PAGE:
Orange receives £16bn bid

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Mobile phones group Orange has received an approach that could lead to a takeover offer from Germany's Mannesmann, it was announced today.

Mobile phones group Orange has received an approach that could lead to a takeover offer from Germany's Mannesmann, it was announced today.

The number three mobile operator in the UK is valued at £ 16 billion on the stock market, but analysts said a bidder would have to pay a significant premium on top of that to gain control of the highly respected company.

Any takeover would have to receive the blessing of Hong Kong-based Hutchison Whampoa, which owns more than 40% of Orange's shares.

A deal would come as the latest in a rash of consolidation in the global telecoms market.If Mannesmann succeeded in a takeover, the move would give it a strong foothold in the UK.

Confirming its approach, Mannesmann said in a statement: 'A further announcement will be made as and when appropriate.'

Given the German group's lack of presence in the UK, few redundancies if any would be expected among Orange's 6,000 British workers.

Figures for earlier this month showed Orange's mobile customer base had grown by 520,000 to 3.48 million in the third quarter of the year - more than double its growth at the same period last year.

It recently won praise when regulator Oftel said it had the best-performing network of Britain's four mobile companies.

The group also has interests in France, Germany, Austria, Switzerland and Belgium.

Orange last year posted operating profits of £15.4 million on turnover of £1.2 billion, although the group is still making overall pre-tax losses from its heavy investment programme.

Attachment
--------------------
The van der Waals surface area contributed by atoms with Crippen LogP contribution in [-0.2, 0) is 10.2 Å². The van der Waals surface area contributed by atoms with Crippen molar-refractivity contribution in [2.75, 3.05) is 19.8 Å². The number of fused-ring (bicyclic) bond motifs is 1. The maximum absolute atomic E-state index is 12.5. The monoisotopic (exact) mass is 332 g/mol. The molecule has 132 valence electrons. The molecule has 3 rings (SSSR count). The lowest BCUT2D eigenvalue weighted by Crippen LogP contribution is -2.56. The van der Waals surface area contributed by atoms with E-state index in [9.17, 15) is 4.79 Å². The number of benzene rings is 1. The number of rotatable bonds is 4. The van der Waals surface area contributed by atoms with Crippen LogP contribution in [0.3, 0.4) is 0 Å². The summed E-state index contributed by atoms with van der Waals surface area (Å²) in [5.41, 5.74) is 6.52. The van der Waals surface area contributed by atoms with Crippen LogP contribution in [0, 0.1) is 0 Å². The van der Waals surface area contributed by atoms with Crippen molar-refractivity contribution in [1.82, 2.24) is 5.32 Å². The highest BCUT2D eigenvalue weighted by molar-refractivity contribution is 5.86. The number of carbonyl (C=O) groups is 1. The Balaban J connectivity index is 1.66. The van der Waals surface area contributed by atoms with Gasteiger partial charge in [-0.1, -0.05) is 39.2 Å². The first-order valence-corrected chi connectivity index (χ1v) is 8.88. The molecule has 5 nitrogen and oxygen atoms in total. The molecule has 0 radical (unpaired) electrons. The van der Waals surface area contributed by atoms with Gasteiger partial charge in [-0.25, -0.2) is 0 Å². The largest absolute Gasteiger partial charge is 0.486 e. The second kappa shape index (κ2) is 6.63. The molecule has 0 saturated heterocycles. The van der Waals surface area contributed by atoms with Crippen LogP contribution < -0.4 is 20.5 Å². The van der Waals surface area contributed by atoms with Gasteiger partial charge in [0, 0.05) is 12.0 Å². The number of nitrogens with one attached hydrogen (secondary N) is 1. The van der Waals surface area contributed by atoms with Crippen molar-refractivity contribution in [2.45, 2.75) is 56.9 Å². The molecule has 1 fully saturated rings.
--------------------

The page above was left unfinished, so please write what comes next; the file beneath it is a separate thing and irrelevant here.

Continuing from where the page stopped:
Nigel Hawkins, telecoms analyst at stockbroker Williams de Broe, predicted Mannesmann would emerge as the possible bidder, but that it would have to pay around £20 billion for the company.

'Mannesmann has done extremely well in Germany competing against Deutsche Telekom and is trying to replicate that success in other countries,' he said.

He added that Orange was very well thought of in the global telecoms industry, having fought its way up into the number three spot despite being a late entrant.

Being taken out by a bigger rival could benefit Orange when bidding starts for licences to run the so-called Third Generation mobile networks, which will be capable of giving fast Internet access to people's handsets.

'Orange will need a lot of investment and it will all be about economies of scale,' said Mr Hawkins.

Orange's main sites in Britain are at Bristol, Darlington, Newcastle, Peterlee in County Durham, Hertford and Central London.

News of a possible takeover bid for mobile phones group Orange helped stave off falls on the FTSE-100 Index today.

Orange rocketed 8% - by 104p to £ 14.43 - in the opening minutes as dealers hoped to see a bid from Germany's Mannesmann come in at around £ 20 billion.

But despite seeing 6.3 million Orange shares change hands, it was Vodafone AirTouch which was the heaviest traded stock.

Vodafone fell 7\p to 276}p as dealers feared its hoped-for takeover of Mannesmann would now be impossible. A combination of taking over Mannesmann and Orange would probably prove too expensive, dealers said.

The FTSE-100 Index of leading shares was up 23.6 points to 5892.8 in early trading despite fears of a meltdown on the 12th anniversary of the Black Monday crash.

Wall Street had a benign session, although crucial inflation data due this afternoon could spark heavy selling. The Dow Jones Industrial Average ended up 96.57.

Despite Vodafone's falls, other telecoms stocks took heart at the return of consolidation to the sector.BT gained 18{p to 954p, Telewest jumped 3}p to 240p and Colt Telecom gained 59p to £15.80.

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